Thanks,

    Aaron


  4. #4
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    Default Re: Shear Walls

    R106.3.1 Approval of construction documents
    . When the building official issues a permit, the construction documents shall be approved, in writing or by a stamp which states “APPROVED PLANS PER IRCSECTIONR106.3.1.” One set of construction documents so reviewed shall be retained by the building official. The other set shall be returned to the applicant, shall be kept at the site of work and shall be open to inspection by the building official or his or her authorized representative.

    Even if they were kept on site, as stated, they do not have to allow you access.

    Don't know how you are supposed to build to a set of plans which as not available - could be one reason why it will keep HIs in business?

    If the AHJ does not enforce it, all you can do it ask the AHJ why, and do it in a way which endures you to the building official. Something like, 'maybe the reason why your inspectors and us private inspectors find so much done incorrectly is that the plans and drawings are not on site and are not available to the actual workers, maybe if they were kept on site less would be constructed poorly, or at least the excuse that there were no plans on site could not be used ... I think it says something in the IRC about that but I can't remember where or what it says, do you have that?'. What you've done is brought it to their attention, and ASKED THEM if there really is something in there, and could they 'splain it to you. That only works, though, if you've been making contact with them in the past.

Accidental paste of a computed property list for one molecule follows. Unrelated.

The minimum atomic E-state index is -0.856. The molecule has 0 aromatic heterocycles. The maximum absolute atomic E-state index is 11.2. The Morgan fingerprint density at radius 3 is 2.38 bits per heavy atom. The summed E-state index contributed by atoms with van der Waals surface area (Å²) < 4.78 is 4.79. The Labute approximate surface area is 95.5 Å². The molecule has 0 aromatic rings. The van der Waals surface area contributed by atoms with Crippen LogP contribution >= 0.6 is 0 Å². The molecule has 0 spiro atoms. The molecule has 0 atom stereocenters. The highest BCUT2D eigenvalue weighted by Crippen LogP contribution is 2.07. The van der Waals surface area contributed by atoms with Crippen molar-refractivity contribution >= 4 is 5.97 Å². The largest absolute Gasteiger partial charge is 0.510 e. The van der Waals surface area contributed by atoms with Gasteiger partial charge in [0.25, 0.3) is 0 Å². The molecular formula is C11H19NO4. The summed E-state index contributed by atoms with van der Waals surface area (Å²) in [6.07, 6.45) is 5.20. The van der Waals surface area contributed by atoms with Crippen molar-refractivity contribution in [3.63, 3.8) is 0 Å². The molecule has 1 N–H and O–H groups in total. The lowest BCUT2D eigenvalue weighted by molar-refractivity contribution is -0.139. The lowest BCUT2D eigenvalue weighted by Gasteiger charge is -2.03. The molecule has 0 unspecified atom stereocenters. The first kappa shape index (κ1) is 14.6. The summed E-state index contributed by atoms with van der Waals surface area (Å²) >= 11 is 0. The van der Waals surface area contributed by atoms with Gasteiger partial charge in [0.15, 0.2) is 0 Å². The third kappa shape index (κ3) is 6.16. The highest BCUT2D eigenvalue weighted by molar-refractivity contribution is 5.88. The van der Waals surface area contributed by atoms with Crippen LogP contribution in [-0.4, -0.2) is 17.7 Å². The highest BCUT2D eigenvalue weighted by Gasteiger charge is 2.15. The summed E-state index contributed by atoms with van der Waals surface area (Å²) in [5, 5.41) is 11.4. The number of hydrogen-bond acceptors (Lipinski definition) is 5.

Last edited by Jerry Peck; 09-25-2007 at 10:08 AM.
    Jerry Peck, Construction / Litigation Consultant
    Construction Litigation Consultants, LLC ( www.ConstructionLitigationConsultants.com )
    www.AskCodeMan.com

  5. #5
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    Default Re: Shear Walls